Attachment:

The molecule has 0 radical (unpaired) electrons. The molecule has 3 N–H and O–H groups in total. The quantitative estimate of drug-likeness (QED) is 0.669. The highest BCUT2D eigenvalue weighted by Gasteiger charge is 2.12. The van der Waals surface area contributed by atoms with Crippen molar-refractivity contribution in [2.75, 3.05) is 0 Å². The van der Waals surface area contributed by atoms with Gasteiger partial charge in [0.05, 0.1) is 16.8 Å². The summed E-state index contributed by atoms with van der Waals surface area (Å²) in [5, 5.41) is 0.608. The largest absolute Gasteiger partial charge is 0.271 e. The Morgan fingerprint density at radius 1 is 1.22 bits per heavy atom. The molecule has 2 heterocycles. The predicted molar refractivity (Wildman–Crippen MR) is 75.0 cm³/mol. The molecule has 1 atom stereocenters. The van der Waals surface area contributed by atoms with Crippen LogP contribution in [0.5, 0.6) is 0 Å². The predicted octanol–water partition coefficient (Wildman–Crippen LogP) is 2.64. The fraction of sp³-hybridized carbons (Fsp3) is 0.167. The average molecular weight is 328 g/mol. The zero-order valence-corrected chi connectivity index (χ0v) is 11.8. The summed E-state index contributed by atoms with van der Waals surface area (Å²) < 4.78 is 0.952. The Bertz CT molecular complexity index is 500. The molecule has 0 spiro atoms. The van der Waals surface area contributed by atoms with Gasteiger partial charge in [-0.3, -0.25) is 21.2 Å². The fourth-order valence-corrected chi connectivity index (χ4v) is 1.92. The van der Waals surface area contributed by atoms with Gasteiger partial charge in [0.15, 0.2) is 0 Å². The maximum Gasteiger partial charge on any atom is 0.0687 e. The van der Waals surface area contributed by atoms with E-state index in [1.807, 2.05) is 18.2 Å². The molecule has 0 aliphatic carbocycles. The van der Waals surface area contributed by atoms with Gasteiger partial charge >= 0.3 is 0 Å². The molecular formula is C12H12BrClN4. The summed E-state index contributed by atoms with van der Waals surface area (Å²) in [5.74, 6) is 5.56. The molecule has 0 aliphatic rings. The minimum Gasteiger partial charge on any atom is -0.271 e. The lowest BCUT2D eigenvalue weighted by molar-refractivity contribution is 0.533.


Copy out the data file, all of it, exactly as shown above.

The molecule has 0 radical (unpaired) electrons. The molecule has 3 N–H and O–H groups in total. The quantitative estimate of drug-likeness (QED) is 0.669. The highest BCUT2D eigenvalue weighted by Gasteiger charge is 2.12. The van der Waals surface area contributed by atoms with Crippen molar-refractivity contribution in [2.75, 3.05) is 0 Å². The van der Waals surface area contributed by atoms with Gasteiger partial charge in [0.05, 0.1) is 16.8 Å². The summed E-state index contributed by atoms with van der Waals surface area (Å²) in [5, 5.41) is 0.608. The largest absolute Gasteiger partial charge is 0.271 e. The Morgan fingerprint density at radius 1 is 1.22 bits per heavy atom. The molecule has 2 heterocycles. The predicted molar refractivity (Wildman–Crippen MR) is 75.0 cm³/mol. The molecule has 1 atom stereocenters. The van der Waals surface area contributed by atoms with Crippen LogP contribution in [0.5, 0.6) is 0 Å². The predicted octanol–water partition coefficient (Wildman–Crippen LogP) is 2.64. The fraction of sp³-hybridized carbons (Fsp3) is 0.167. The average molecular weight is 328 g/mol. The zero-order valence-corrected chi connectivity index (χ0v) is 11.8. The summed E-state index contributed by atoms with van der Waals surface area (Å²) < 4.78 is 0.952. The Bertz CT molecular complexity index is 500. The molecule has 0 spiro atoms. The van der Waals surface area contributed by atoms with Gasteiger partial charge in [-0.3, -0.25) is 21.2 Å². The fourth-order valence-corrected chi connectivity index (χ4v) is 1.92. The van der Waals surface area contributed by atoms with Gasteiger partial charge in [0.15, 0.2) is 0 Å². The maximum Gasteiger partial charge on any atom is 0.0687 e. The van der Waals surface area contributed by atoms with E-state index in [1.807, 2.05) is 18.2 Å². The molecule has 0 aliphatic carbocycles. The van der Waals surface area contributed by atoms with Gasteiger partial charge >= 0.3 is 0 Å². The molecular formula is C12H12BrClN4. The summed E-state index contributed by atoms with van der Waals surface area (Å²) in [5.74, 6) is 5.56. The molecule has 0 aliphatic rings. The minimum Gasteiger partial charge on any atom is -0.271 e. The lowest BCUT2D eigenvalue weighted by molar-refractivity contribution is 0.533.